The FAA has examined the helicopter noise certification process and analyzed how the proposed changes would have affected previous helicopter noise certification projects. The cumulative effect of the proposed changes on a single certification would not typically exceed ± 0.1 decibels and would not be expected to exceed ± 0.3 decibels under a worst-case combination of conditions. The FAA has determined that the proposed changes would not substantively alter the noise certification levels or the finding of compliance of helicopters currently certificated under either appendix H or appendix J. Accordingly, the FAA has determined that these proposed changes are consistent with the statutory criteria for amending aircraft noise abatement regulations.

Section-by-Section Discussion

The following is a section-by-section discussion of the proposed amendment.

Section 36.1 Applicability and Definitions.

The FAA is proposing the addition of a new definition to § 36.1(h)(5) for “maximum normal operating RPM.” This would be defined as “the highest rotor speed for each reference procedure corresponding to the airworthiness limit imposed by the manufacturer and approved by the FAA.” This term would cover instances where a tolerance on the highest rotor speed is specified and where the rotor speed is automatically linked with flight condition or can be changed by pilot action. As shown to apply to reference section H36.107(b)(5) and J36.105(c)(2).

Section 36.11 Acoustical Change: Helicopters.

The proposed change would increase the maximum takeoff weight limit for appendix J applicability from 6,000 pounds to 7,000 pounds. The proposed change reflects a new requirement in the 14 CFR part 27 airworthiness standards for normal category rotorcraft. The part 27 revision, adopted in Amendment 27-37 and effective on October 18, 1999, increases the passenger seat limitation to nine, update of safety standards and consequential weight growth.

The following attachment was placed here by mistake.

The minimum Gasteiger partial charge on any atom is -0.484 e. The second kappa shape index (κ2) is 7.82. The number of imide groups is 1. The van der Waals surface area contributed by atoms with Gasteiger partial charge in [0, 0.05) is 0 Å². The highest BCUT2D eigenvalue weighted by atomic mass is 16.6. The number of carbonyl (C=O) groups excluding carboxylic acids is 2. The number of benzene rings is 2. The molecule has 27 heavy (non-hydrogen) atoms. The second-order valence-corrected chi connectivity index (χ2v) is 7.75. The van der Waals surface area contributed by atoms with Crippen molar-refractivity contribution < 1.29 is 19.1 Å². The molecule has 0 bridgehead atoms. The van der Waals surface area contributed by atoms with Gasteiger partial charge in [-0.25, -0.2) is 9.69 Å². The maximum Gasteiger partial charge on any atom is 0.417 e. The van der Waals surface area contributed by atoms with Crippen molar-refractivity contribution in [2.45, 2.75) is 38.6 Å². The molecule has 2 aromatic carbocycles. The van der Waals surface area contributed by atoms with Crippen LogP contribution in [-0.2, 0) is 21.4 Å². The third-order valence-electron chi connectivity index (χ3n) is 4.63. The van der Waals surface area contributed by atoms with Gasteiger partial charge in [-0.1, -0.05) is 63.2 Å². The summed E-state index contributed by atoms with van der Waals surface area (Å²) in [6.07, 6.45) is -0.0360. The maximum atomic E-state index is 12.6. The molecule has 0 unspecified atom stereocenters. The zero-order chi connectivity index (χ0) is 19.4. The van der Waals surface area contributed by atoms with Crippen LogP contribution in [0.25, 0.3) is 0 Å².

Subpart H—Helicopters

The proposed change to Subpart H regarding compliance with appendix J, is being made to conform to the weight change described above in the discussion of § 36.11. The same reasons for adoption apply to this change.

Subpart O—Operating Limitations and Information

Subpart O of part 36 specifies requirements for documentation of noise levels in an airplane flight manual or rotorcraft flight manual. The FAA is proposing to add the word “Documentation” as the first word of the subpart title to more specifically identify the subject matter of subpart O.

Proposed section 36.1581(a)(2) would be amended by changing the reference from appendix F to appendix G. The noise certification requirement for propeller-driven small airplanes were moved to appendix G in Amendment 36-16 (53 FR 47394, November 22, 1988), and this reference was overlooked.

A new proposed section 36.1581(a)(3) would be added to require that helicopter noise levels be included in the rotorcraft flight manual. This change specifies the noise certification documentation requirements; these would be similar to requirements for other types of aircraft. This would provide uniform noise level documentation requirements for each aircraft category and would standardize documentation procedures. This amendment is intended to improve certification tracking and documentation referencing.

Section H36.3 Reference Test Conditions

Proposed section H36.3(a)(1) would add sea level pressure in metric units in addition to English units already specified. This would prevent possible variations in measured data that could result from differing conversion factors by applicants using metric units.